4. Lastly, you must provide the applicant with a written copy of your employment decision explaining the disqualification if you choose to revoke the job offer

How can an applicant respond to having their employment offer revoked?

Job applicants can respond in the following ways:

  • The respondent can submit evidence pointing out the incorrect information contained in the conviction report
  • Applicants can provide employers with reference letters, details regarding their education, volunteer projects, or work, and an explanation of why they were convicted, to attempt to convince them to hire them despite their conviction history
  • The law allows applicants to apply for an additional five days to respond to the employer’s revocation of the employment offer

Factors to consider when deciding whether to hire an individual with a criminal record

When deciding whether to hire a candidate who has a criminal record, you should consider the following factors:

  • The nature of the job they’re applying for
  • The gravity of the offense they committed
  • The nature of the offense they committed
  • The amount of time that’s passed since they committed the offense
  • The amount of time since the completion of the sentence they served as a result of the offense
  • Whether they can show evidence of rehabilitation since committing the offense

What other criminal history can’t you consider during the hiring process?

You are also prevented from considering the following during the hiring process:

  • An arrest that didn’t lead to a conviction. However, exceptions apply in specific circumstances (except in certain circumstances)
  • Whether the applicant has received a referral to or has participated in a pre or post-trial diversion program
  • Dismissed, expunged, or sealed convictions can’t be taken into consideration

Frequently Asked Questions (FAQs)

Can you ask a job applicant for their criminal record? 

According to the ban the box law, you can only ask a job applicant about their criminal record after you’ve offered them a position. 

Can the employer revoke my job offer after learning of my conviction record?

You can revoke a job offer you have made to a job applicant on the basis of their conviction record after you have made an individualized assessment.

What other laws provide job applicants with rights and protections?

Job applicants who have a criminal history are also provided with rights and protection through local law, state law, and federal law, in addition to ban the box laws. These include the following:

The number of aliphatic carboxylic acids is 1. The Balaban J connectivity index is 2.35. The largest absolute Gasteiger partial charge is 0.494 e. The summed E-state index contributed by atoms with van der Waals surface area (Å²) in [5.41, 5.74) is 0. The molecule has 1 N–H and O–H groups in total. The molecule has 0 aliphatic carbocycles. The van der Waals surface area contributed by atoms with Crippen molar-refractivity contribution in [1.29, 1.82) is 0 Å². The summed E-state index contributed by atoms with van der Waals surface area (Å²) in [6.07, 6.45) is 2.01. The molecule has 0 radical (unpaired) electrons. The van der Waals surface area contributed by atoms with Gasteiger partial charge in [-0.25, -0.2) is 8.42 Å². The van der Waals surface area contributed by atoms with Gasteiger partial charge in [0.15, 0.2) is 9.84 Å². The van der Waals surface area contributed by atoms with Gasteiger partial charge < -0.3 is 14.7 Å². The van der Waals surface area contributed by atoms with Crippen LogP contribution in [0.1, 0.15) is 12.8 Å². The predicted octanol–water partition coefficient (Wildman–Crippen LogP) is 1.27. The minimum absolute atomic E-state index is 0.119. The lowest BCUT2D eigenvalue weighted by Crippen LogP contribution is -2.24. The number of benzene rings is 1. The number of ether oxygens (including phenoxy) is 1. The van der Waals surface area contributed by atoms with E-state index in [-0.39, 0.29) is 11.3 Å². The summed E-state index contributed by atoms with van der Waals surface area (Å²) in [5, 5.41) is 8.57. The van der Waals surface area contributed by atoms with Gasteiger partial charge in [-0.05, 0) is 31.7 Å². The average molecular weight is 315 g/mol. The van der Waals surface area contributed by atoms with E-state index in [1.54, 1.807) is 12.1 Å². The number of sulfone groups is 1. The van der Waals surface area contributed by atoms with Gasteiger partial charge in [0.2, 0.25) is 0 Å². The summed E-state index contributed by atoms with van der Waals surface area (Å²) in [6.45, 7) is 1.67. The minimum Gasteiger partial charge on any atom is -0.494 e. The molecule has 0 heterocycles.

• Job applicants are protected from being discriminated against on the basis of their race, color, or nationality by California regulations and federal and state civil rights laws. For example, under Title VII of the Civil Rights Act of 1964, it’s illegal for employers to discriminate against a job applicant due to their race or nationality 
  • Job applicants who feel that they have been discriminated against can bring a discrimination claim against an employer under the U.S.Equal Employment Opportunity Commission (EEOC) 
  • Other employment laws in California make it unlawful for employers to discriminate against applicants on the basis of characteristics including ethnicity and race 
  • Applicants or employees who are denied employment or fired because of their criminal conviction that didn’t affect their suitability or ability to perform their job can file a complaint
  • When employers are conducting background checks under federal and California law they’re required to seek consent from the candidate to perform the check. They must also follow further procedures when deciding to reject a candidate’s application on the basis of the background check
  • San Francisco and Los Angeles have their own jurisdiction regarding California ban the box laws. For example, San Francisco has the San Francisco Fair Chance Ordinance
  • To conduct a criminal background check through a third party, employers are required to follow the Fair Credit Reporting Act (FCRA). Under this Act, employers must receive written consent from the job applicant to conduct a background check, and they must  notify the applicant and explain why they didn’t hire them on the basis of the background check

How much does it cost to get a criminal background check in California?

According to the State of California Department of Justice Office of the attorney general, the general cost of an employment background check is $32.

Conclusion

Now that you’re aware of the ban the box laws in California, you can avoid legal trouble during the hiring process and avoid applicants filing complaints and bringing discrimination claims against you.

In addition, you know now when and how to legally consider an applicant’s criminal history.